1️⃣ MCO at Home, vol. 1

Introducing the inaugural edition of MCO at Home

Dear MCO and Vinyl Vault friends, 

A hearty welcome to the first instalment of MCO at Home, our newly created music hub! Archival recordings of classic MCO concerts, playlists curated by Anne Manson, Chamber Chatter articles, and other content featuring our wonderful MCO musicians are among what you can expect from us on a weekly basis – things to keep everyone’s spirit up, and connected to the beauty of art while many of you, like us, spend most the day at home. A main focus will be posting content for which our musicians will be paid by the MCO. Explore our offerings in this edition below, let us know what you think by replying to this email, and stay tuned for more.

But first why not let let Anne Manson, MCO’s Music Director, introduce MCO at Home? Click the thumbnail to the right for that. 🙂 

Listen to this instant classic: Dinuk Wijeratne and MCO’s October 2019 premiere of Gajaga Vannama   

When it’s one’s job to promote concerts, as it is mine, I think one actually struggles a little harder to describe favourite concerts. How not to resort to the hyperbole of adspeak when talking about an experience as memorable as our October 2019 concert with pianist-composer-conductor Dinuk Wijeratne? Of course, if you follow our promotional material, you’ll hear us conveying how all our concerts are the best, though this one was for me among the bestest. So I’m very happy to say that the MCO has just released a live recording of two pieces from this concert, which you can hear here.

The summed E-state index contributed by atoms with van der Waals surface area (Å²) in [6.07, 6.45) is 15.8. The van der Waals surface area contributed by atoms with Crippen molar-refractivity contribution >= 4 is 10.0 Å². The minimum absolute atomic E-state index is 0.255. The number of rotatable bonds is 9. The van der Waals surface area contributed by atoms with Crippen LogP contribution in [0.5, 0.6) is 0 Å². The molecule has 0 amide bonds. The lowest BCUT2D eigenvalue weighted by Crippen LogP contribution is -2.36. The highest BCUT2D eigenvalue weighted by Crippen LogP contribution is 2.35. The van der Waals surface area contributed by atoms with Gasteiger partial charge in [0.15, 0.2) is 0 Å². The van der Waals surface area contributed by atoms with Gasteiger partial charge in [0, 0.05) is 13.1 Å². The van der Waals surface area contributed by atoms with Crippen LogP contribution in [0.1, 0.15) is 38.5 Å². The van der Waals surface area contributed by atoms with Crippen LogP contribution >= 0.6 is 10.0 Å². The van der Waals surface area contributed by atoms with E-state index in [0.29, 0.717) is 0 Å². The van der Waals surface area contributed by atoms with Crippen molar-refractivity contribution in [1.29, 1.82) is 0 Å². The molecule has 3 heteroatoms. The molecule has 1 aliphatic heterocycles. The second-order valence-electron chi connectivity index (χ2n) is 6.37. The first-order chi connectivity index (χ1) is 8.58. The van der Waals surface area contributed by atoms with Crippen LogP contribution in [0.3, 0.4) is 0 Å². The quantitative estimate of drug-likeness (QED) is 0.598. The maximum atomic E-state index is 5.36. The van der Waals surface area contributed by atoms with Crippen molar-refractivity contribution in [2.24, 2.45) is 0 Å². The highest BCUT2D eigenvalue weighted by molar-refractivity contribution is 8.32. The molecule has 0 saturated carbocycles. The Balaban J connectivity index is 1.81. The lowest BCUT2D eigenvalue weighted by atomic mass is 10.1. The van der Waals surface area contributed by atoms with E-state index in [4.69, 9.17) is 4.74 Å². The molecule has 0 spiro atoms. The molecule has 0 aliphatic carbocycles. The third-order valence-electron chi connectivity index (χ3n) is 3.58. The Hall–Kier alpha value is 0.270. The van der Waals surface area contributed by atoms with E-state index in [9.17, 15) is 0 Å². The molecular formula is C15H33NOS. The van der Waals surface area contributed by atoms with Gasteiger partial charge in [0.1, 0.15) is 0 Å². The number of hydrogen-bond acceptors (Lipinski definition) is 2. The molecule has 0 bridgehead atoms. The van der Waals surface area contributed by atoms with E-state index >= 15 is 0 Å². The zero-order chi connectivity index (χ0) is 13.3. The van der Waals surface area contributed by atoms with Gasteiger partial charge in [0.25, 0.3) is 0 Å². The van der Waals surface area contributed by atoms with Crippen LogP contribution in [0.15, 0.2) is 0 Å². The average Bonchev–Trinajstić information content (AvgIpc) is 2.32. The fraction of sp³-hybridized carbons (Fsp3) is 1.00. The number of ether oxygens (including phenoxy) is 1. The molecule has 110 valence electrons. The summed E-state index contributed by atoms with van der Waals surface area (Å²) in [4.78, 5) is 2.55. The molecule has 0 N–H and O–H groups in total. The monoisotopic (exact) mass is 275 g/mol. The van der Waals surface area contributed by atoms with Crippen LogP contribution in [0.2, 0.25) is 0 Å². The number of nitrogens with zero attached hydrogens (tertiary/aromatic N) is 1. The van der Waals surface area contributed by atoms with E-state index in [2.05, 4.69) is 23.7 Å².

The concert’s centrepiece was the world premiere of Gajaga Vannama, a piano concerto commissioned by the MCO and composed, conducted, and performed on by Dinuk. It’s the second piece in our recording. Western-classical-meets-traditional-Sri-Lankan-music is, simplistically put, how Dinuk’s engaging program note describes it. One audience member told me they anticipated the sort of experiment that, at the very least, would delight multiculturally-minded arts administrators. Another audience member, more familiar with Dinuk’s work, said they were not in the least bit surprised when the performance was met with one of most resounding standing ovations in recent MCO memory.

As I accompanied him to an interview the day before the concert, Dinuk – articulate, friendly, and conversational – told me that he’s influenced by the rhythms of popular music. Gajaga Vannama dances in a way that few classical pieces do, and its most rhythmically infectious stretch is the ‘Konnakol’ section near the end. Probably the closest Western comparison to the rapid-fire recitation style of Konnakol is rapping in hip-hop, though there’s little in mainstream rap I’ve heard that nears the rhythmic complexity of Konnakol with its wild syncopation and kaleidoscopically-shifting meters.